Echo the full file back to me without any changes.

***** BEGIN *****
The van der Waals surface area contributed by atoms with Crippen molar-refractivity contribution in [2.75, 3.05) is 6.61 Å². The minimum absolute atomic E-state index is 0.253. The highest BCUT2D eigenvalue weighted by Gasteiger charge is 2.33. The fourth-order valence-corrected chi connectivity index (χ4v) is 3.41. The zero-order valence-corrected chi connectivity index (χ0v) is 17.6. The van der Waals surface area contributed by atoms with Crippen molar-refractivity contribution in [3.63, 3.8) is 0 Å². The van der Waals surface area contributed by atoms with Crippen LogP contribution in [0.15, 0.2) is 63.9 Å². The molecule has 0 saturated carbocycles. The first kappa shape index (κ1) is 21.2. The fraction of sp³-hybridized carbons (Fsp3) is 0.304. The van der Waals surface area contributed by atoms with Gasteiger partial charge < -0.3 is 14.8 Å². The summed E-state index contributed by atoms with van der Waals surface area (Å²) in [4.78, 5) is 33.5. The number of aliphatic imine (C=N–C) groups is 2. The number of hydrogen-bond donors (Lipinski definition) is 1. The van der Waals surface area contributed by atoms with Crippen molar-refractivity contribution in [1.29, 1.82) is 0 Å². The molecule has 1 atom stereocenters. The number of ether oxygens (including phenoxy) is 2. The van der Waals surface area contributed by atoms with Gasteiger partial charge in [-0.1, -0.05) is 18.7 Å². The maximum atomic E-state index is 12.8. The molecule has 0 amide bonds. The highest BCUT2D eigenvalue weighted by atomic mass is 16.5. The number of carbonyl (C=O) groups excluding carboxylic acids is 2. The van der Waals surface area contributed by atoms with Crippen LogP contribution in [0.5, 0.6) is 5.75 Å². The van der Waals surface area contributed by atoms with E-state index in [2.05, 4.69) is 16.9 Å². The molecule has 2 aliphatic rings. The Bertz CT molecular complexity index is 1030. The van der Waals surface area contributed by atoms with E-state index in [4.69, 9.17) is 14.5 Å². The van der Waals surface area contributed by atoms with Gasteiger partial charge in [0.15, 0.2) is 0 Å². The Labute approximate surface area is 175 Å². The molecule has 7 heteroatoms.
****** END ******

The van der Waals surface area contributed by atoms with Crippen molar-refractivity contribution in [2.75, 3.05) is 6.61 Å². The minimum absolute atomic E-state index is 0.253. The highest BCUT2D eigenvalue weighted by Gasteiger charge is 2.33. The fourth-order valence-corrected chi connectivity index (χ4v) is 3.41. The zero-order valence-corrected chi connectivity index (χ0v) is 17.6. The van der Waals surface area contributed by atoms with Crippen molar-refractivity contribution in [3.63, 3.8) is 0 Å². The van der Waals surface area contributed by atoms with Crippen LogP contribution in [0.15, 0.2) is 63.9 Å². The molecule has 0 saturated carbocycles. The first kappa shape index (κ1) is 21.2. The fraction of sp³-hybridized carbons (Fsp3) is 0.304. The van der Waals surface area contributed by atoms with Gasteiger partial charge < -0.3 is 14.8 Å². The summed E-state index contributed by atoms with van der Waals surface area (Å²) in [4.78, 5) is 33.5. The number of aliphatic imine (C=N–C) groups is 2. The number of hydrogen-bond donors (Lipinski definition) is 1. The van der Waals surface area contributed by atoms with Crippen molar-refractivity contribution in [1.29, 1.82) is 0 Å². The molecule has 1 atom stereocenters. The number of ether oxygens (including phenoxy) is 2. The van der Waals surface area contributed by atoms with Gasteiger partial charge in [-0.1, -0.05) is 18.7 Å². The maximum atomic E-state index is 12.8. The molecule has 0 amide bonds. The highest BCUT2D eigenvalue weighted by atomic mass is 16.5. The number of carbonyl (C=O) groups excluding carboxylic acids is 2. The van der Waals surface area contributed by atoms with Crippen LogP contribution in [0.5, 0.6) is 5.75 Å². The van der Waals surface area contributed by atoms with E-state index in [2.05, 4.69) is 16.9 Å². The molecule has 2 aliphatic rings. The Bertz CT molecular complexity index is 1030. The van der Waals surface area contributed by atoms with E-state index in [4.69, 9.17) is 14.5 Å². The van der Waals surface area contributed by atoms with Gasteiger partial charge in [0.15, 0.2) is 0 Å². The Labute approximate surface area is 175 Å². The molecule has 7 heteroatoms.